The problem for the media is they cannot get past their liberal bias. - Sailor
Sunday, January 16, 2005
Media need to consider alternative realities
By Thomas Bray / The Detroit News
It's not just big government that has trouble reforming itself. So do big organizations of any sort. Around my hometown, a prime example is the Big Three automakers, better known these days as the Struggling Two and a Half automakers. The Catholic Church's sluggish response to its sexual abuse scandals is another case. The latest to fall is Big Media.
The scandal over CBS News' attempted election-eve hit job on President George W. Bush is only the most recent sign. Two investigators asked to look into the case, former Associated Press chief Lou Boccardi and former U.S. Attorney General Richard Thornburgh, took the Al Capone approach -- nailing the defendants on some technicalities. But lopping off a few midlevel heads, or the "retirement" of Dan Rather, won't solve the problem.
That problem runs deep, so deep that many of my colleagues in the business, for the most part well-meaning, talented people who truly feel a sense of public obligation, simply don't recognize it. It rests on their assumptions about the way the world works, assumptions that are widely shared in the nation's newsrooms and thus rarely challenged.
Assumptions are inevitable in the news business. Somebody must decide what's news -- and what's not. There isn't space, time or knowledge to cover everything. So editors and reporters have to choose the stories and facts they think are important. And what they choose is usually the information that fits some preconception of which stories are important.
Among these preconceptions:
• That compassion for the little guy requires government action and taxpayer sacrifice. Thus government must ensure welfare for the masses, ignoring the tendency of such programs to encourage overuse, abuse and community demoralization.
• That individuals are victims of large external forces beyond their control. Thus Bill Cosby is castigated by so-called civil rights leaders for "blaming the victims" when he is merely calling for parents to take personal responsibility for making sure their kids arrive at school ready to learn.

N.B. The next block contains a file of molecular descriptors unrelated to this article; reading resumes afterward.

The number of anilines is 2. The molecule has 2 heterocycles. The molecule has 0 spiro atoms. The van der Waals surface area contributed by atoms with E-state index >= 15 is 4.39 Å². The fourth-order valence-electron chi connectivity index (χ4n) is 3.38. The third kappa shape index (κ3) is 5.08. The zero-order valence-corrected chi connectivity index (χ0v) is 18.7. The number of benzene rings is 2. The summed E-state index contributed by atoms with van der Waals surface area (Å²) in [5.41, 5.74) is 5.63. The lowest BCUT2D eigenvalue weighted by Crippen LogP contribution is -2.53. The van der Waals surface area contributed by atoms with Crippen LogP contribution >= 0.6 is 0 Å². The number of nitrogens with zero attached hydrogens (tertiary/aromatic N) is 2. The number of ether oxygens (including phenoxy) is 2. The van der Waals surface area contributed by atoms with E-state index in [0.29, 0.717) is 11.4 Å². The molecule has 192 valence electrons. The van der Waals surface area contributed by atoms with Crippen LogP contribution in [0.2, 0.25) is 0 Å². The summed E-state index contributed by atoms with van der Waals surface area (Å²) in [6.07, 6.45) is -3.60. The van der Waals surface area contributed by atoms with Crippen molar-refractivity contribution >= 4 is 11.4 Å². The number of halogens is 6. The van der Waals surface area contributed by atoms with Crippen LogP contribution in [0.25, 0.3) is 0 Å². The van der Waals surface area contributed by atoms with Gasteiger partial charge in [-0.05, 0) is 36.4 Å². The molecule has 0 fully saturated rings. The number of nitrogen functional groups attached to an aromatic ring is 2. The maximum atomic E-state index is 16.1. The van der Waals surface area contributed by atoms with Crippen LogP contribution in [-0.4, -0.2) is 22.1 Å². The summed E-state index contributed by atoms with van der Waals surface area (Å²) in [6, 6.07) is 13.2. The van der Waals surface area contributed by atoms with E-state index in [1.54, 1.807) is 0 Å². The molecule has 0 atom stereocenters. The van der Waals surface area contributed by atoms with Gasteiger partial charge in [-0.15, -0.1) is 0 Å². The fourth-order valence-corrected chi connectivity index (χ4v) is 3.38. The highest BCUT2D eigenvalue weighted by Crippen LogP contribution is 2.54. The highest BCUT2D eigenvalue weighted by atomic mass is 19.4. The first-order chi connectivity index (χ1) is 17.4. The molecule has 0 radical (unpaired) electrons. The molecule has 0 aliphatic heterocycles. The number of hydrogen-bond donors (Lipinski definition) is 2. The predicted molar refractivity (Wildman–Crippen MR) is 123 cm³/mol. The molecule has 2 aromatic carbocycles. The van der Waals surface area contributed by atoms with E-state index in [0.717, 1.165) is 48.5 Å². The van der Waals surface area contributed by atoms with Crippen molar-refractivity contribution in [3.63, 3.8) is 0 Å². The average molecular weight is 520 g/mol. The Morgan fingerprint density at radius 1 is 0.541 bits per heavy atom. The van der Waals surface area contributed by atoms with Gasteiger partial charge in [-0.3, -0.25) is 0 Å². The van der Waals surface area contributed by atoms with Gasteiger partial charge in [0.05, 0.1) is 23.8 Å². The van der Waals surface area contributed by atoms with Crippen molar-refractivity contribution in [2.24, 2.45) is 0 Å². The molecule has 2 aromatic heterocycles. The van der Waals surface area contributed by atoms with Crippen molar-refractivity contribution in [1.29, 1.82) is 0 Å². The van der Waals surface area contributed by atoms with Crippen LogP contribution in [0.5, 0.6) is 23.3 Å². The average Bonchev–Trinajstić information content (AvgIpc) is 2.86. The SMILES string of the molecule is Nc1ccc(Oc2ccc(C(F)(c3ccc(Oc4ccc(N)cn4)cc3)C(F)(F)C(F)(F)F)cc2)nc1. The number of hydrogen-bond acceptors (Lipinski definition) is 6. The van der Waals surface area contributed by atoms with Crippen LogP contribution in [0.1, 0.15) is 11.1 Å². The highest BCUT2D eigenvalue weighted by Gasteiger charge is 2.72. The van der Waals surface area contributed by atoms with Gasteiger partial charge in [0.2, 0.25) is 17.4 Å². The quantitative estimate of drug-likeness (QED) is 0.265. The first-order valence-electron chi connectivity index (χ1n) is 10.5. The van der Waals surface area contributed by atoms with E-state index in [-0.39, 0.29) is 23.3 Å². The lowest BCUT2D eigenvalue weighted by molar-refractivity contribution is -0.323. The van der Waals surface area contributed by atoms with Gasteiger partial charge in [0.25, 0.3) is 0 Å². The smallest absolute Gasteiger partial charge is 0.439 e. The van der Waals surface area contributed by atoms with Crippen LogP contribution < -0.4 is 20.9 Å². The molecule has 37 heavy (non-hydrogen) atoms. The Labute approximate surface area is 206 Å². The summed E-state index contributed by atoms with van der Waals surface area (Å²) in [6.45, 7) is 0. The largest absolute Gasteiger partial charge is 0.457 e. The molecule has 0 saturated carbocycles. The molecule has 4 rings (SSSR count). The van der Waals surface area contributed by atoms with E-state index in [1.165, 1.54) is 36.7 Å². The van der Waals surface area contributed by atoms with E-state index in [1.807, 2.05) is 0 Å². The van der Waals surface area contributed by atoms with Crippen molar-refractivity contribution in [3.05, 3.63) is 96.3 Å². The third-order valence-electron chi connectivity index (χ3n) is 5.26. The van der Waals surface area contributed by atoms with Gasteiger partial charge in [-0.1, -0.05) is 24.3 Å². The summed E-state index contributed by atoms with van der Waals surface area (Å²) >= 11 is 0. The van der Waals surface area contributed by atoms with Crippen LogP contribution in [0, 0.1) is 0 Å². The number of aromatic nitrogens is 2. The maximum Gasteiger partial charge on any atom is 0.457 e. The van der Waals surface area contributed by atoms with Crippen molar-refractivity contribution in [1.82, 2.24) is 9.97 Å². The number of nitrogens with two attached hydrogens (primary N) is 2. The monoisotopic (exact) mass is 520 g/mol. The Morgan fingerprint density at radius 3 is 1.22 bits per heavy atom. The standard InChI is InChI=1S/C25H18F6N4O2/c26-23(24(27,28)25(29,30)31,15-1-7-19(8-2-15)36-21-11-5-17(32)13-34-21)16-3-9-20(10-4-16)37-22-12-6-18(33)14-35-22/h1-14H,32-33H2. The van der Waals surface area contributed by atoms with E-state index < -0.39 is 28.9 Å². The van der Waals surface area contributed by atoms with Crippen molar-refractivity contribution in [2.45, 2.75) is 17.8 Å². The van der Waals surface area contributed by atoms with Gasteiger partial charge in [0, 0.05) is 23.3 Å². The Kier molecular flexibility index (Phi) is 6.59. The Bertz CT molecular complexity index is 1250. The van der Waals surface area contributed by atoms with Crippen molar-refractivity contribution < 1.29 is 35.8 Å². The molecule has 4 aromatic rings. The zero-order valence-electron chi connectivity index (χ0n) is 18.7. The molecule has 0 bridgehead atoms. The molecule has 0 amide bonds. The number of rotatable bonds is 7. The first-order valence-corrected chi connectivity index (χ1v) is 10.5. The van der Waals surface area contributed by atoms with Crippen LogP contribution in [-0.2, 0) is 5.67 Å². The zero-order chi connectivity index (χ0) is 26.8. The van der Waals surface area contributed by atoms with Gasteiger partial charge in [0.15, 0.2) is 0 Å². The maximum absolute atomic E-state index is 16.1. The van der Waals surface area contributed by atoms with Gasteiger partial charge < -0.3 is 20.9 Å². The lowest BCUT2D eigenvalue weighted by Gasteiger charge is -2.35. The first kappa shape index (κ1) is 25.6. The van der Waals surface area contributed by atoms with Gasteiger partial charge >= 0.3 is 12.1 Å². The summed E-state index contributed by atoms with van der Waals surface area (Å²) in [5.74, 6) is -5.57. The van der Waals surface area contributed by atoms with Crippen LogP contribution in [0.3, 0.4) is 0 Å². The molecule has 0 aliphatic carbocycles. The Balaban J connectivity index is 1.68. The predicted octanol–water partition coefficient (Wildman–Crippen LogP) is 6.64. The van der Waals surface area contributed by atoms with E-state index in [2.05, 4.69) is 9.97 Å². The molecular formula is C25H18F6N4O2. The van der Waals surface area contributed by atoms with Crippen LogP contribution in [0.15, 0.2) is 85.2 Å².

• That markets are irrational and destructive. Thus prices, profits and property rights are seen mainly as a means for creating ill-gotten gains for a few at the expense of the downtrodden, the environment and (see above) compassion.
Much of the media's world view stems from the New Deal/civil rights/Vietnam/Watergate era. The default mode is to seize on stories that buttress the argument for enhanced government powers. Insofar as the press still believes in its classic role of a watchdog on government, it's to worry about the use of American power abroad. Lest we stumble into another Vietnam-style quagmire, in this view, we should rely on multinational institutions to define our mission.
Just as Rather and producer Mary Mapes are still insisting that their story is true, even if they got some of the facts wrong, the top dogs at the networks and in much of the print media refuse to acknowledge that the world has moved on. They keep trying to stuff everything into the New Deal/civil rights/Vietnam/Watergate bag.
All of which helps explain the final, and most fatal, preconception of the media: that the public is incorrigibly stupid. How else explain public support for tax cuts, for welfare reform, for equal opportunity rather than racial preferences, for houses in the sprawling suburbs, for George Bush over John Kerry? Surely these couldn't be choices that an intelligent people would make. They must be made to see the error of their ways, even it requires taking a few journalistic shortcuts.
The public isn't always right, of course, and the old-line media aren't always wrong. But when an industry thinks it knows better than its customers what the story is, and consistently refuses to acknowledge alternative realities, much less vote after vote of the American public, it's in big trouble.
Thomas Bray is a Detroit News columnist who is published on Sunday and Wednesday. You can reach him at (313) 222-2544 and email@example.com.